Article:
A stronger-than-expected drop in scrap import prices in Turkey surprised market participants and led many customers and traders to expect further drops in the global billet market.
Turkish deep-sea import prices for HMS 1&2 (80:20) from USA and Northern Europe fell by around $15 per tonne on March 21, after a booking of a Canadian cargo in the country.
Sources believe scrap prices may continue to fall, which led to billet prices dropping in most regions, with buyers holding off purchasing to see when the market will hit a bottom.
“I don’t see room for prices to increase again,” a source said.
Billet prices in China started the week with a rise after increased trading activity during the weekend, which was backed by an improvement in the paper market.
But the movement was short lived, as attempts to reduce sellers' large long steel inventories have influenced rebar prices, and also affected the billet market.
Billet prices in China started falling in the middle of last week, reversing a positive trend seen in the previous days, on the back of lower spot rebar and futures markets.
The billet prices reached a week-minimum of 3,190 yuan ($463) on Wednesday, before a slight rebound on Thursday, when they stabilised at 3,210 yuan ($466) per tonne.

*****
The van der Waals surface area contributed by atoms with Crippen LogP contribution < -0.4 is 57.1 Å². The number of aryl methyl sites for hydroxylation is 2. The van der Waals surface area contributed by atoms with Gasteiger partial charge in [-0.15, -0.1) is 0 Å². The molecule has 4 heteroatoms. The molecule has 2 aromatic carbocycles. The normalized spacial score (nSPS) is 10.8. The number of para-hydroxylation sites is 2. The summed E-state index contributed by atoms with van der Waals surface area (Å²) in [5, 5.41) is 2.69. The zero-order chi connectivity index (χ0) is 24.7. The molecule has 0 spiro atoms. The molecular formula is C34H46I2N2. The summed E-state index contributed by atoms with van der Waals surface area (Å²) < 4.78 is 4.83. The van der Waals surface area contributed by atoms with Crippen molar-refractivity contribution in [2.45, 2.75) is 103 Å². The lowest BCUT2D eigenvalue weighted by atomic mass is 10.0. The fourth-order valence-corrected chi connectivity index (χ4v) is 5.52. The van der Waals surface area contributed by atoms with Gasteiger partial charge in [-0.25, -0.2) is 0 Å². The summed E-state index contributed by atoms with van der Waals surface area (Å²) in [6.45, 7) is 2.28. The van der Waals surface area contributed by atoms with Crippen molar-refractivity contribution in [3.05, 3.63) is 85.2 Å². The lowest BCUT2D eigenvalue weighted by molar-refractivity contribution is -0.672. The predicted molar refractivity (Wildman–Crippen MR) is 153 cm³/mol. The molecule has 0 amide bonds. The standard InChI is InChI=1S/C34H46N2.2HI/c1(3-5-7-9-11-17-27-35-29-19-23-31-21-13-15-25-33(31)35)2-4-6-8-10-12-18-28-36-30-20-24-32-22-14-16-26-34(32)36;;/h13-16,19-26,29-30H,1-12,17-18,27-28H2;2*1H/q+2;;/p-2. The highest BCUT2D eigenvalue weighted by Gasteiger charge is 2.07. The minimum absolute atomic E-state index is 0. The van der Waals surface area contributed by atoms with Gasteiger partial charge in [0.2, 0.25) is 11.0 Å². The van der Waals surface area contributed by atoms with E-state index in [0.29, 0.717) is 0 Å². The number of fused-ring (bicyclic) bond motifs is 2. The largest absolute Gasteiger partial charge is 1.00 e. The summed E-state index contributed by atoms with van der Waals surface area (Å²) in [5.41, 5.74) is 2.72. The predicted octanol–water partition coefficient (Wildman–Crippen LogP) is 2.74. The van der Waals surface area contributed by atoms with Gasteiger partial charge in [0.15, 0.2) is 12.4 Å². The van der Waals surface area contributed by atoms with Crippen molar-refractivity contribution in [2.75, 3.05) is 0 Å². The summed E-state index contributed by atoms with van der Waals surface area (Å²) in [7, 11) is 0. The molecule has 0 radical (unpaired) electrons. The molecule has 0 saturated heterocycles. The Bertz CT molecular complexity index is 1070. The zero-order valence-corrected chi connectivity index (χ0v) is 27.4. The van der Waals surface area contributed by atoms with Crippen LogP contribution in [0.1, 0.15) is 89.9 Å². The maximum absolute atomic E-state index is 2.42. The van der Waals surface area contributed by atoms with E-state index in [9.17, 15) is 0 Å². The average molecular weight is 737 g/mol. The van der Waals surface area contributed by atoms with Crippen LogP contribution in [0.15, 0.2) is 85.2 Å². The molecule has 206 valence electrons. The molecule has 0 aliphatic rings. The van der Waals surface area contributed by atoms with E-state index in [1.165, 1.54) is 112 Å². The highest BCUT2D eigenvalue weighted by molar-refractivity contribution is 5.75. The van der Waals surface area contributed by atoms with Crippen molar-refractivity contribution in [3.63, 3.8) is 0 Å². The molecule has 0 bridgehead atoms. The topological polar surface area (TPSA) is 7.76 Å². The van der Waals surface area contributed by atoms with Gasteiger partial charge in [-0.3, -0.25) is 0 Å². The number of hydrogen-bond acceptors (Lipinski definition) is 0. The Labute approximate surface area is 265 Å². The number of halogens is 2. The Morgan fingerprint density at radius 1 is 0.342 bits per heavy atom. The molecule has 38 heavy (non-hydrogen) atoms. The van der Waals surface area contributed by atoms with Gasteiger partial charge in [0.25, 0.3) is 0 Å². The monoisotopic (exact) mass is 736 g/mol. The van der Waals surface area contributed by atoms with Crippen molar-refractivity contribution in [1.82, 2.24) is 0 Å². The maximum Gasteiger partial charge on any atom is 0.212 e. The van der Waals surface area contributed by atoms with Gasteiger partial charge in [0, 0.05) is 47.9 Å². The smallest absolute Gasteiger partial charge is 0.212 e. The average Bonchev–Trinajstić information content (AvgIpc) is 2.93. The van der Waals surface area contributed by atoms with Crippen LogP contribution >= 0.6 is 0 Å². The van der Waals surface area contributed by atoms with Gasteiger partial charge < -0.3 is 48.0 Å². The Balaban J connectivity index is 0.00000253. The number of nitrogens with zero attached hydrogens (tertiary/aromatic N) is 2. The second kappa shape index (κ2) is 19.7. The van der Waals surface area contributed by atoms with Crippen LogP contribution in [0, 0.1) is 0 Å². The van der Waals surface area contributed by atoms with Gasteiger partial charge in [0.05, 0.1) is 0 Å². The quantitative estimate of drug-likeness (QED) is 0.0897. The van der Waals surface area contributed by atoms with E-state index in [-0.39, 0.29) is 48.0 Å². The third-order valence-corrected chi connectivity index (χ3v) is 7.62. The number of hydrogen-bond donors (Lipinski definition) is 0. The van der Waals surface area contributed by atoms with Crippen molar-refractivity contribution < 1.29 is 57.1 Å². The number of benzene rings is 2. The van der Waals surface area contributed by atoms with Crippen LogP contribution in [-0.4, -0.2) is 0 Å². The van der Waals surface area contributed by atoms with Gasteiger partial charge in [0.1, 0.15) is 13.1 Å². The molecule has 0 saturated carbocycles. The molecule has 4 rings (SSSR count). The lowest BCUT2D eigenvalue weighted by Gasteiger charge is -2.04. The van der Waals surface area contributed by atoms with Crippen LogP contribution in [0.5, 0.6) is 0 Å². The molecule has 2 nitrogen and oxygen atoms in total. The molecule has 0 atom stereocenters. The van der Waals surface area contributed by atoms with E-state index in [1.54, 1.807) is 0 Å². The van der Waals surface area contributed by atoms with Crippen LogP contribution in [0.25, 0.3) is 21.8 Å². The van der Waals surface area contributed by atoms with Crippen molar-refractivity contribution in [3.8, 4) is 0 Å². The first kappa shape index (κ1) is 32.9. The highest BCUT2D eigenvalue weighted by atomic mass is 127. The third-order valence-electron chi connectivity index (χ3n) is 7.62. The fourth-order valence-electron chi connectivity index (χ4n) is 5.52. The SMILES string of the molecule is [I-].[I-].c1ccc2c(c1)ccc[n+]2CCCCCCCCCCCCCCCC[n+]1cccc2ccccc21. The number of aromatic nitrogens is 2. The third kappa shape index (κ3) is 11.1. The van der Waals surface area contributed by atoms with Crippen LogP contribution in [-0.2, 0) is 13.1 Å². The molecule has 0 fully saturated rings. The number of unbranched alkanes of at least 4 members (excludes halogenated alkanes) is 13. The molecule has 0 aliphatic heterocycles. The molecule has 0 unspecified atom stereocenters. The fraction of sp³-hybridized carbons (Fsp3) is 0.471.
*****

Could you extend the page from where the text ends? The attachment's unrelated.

But sources expected prices to continue falling in the days ahead, as demand for the semi-finished product continued to be weak and pessimism in the overall market was affecting buyers.
Rebar prices are also believed to be unusually high lately, having surpassed hot rolled coil prices in the country.
“The possibility for rebar prices to fall is high amid the weak demand from end users," a trader in Shanghai said.
Billet prices in the CIS region started the week marginally down, but the weakening of scrap prices has put the market under pressure, according to sources.
Offers from the region are at $405-420 per tonne fob Black Sea, a range which includes prices for Ukrainian material.
But customers in Turkey and Europe were not willing to pay more than $405 per tonne cfr for the product.
Low availability of billet and falling bids for the material have led the market to a standstill. Russian producers were mostly sold out of material and conflict in east Ukraine continues to limit availability in the region.
“No deal was heard in the Black Sea market this week as the market is frozen,” a source said.
At the beginning of the week, customers in Europe were heard looking for other suppliers as offers prices continued to be high.
Meanwhile, in Egypt, import prices widened upwards during the weak backed by higher Russian offers, while demand remained subdued.
Metal Bulletin’s weekly price assessment for Egyptian billet imports was $415-435 per tonne cfr on Thursday March 23, compared with $415-425 per tonne cfr in the previous week.
But market participants in the country also expect billet prices to fall, following the trend in scrap prices.
In the UAE, the billet import market remained slow, followed by weak activity in the country’s rebar market.
Billet import prices in the region remained unchanged at $415-435 per tonne cfr.